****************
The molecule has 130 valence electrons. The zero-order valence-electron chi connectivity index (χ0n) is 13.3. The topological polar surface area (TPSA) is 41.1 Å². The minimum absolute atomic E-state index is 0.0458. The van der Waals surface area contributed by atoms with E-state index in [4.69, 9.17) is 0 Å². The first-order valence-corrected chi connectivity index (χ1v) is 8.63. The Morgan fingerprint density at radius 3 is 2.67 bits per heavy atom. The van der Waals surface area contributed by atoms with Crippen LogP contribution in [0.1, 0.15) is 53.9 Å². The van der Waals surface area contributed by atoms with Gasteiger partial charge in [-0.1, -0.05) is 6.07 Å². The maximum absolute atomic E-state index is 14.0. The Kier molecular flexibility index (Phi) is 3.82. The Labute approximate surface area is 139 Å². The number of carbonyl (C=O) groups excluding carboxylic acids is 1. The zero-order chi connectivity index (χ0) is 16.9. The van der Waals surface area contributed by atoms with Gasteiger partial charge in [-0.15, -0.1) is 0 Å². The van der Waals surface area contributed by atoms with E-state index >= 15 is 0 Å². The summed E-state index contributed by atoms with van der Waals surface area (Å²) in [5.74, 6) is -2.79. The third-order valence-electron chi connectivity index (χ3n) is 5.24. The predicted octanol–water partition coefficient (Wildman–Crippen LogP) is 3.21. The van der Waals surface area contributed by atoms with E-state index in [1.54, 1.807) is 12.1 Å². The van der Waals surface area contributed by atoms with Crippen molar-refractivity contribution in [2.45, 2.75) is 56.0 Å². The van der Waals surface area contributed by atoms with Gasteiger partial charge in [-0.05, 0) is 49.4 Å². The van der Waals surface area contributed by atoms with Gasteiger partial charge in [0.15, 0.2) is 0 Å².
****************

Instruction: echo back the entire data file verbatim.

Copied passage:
The molecule has 130 valence electrons. The zero-order valence-electron chi connectivity index (χ0n) is 13.3. The topological polar surface area (TPSA) is 41.1 Å². The minimum absolute atomic E-state index is 0.0458. The van der Waals surface area contributed by atoms with E-state index in [4.69, 9.17) is 0 Å². The first-order valence-corrected chi connectivity index (χ1v) is 8.63. The Morgan fingerprint density at radius 3 is 2.67 bits per heavy atom. The van der Waals surface area contributed by atoms with Crippen LogP contribution in [0.1, 0.15) is 53.9 Å². The van der Waals surface area contributed by atoms with Gasteiger partial charge in [-0.1, -0.05) is 6.07 Å². The maximum absolute atomic E-state index is 14.0. The Kier molecular flexibility index (Phi) is 3.82. The Labute approximate surface area is 139 Å². The number of carbonyl (C=O) groups excluding carboxylic acids is 1. The zero-order chi connectivity index (χ0) is 16.9. The van der Waals surface area contributed by atoms with Gasteiger partial charge in [-0.15, -0.1) is 0 Å². The van der Waals surface area contributed by atoms with E-state index >= 15 is 0 Å². The summed E-state index contributed by atoms with van der Waals surface area (Å²) in [5.74, 6) is -2.79. The third-order valence-electron chi connectivity index (χ3n) is 5.24. The predicted octanol–water partition coefficient (Wildman–Crippen LogP) is 3.21. The van der Waals surface area contributed by atoms with E-state index in [1.54, 1.807) is 12.1 Å². The van der Waals surface area contributed by atoms with Crippen molar-refractivity contribution in [2.45, 2.75) is 56.0 Å². The van der Waals surface area contributed by atoms with Gasteiger partial charge in [-0.05, 0) is 49.4 Å². The van der Waals surface area contributed by atoms with Gasteiger partial charge in [0.15, 0.2) is 0 Å².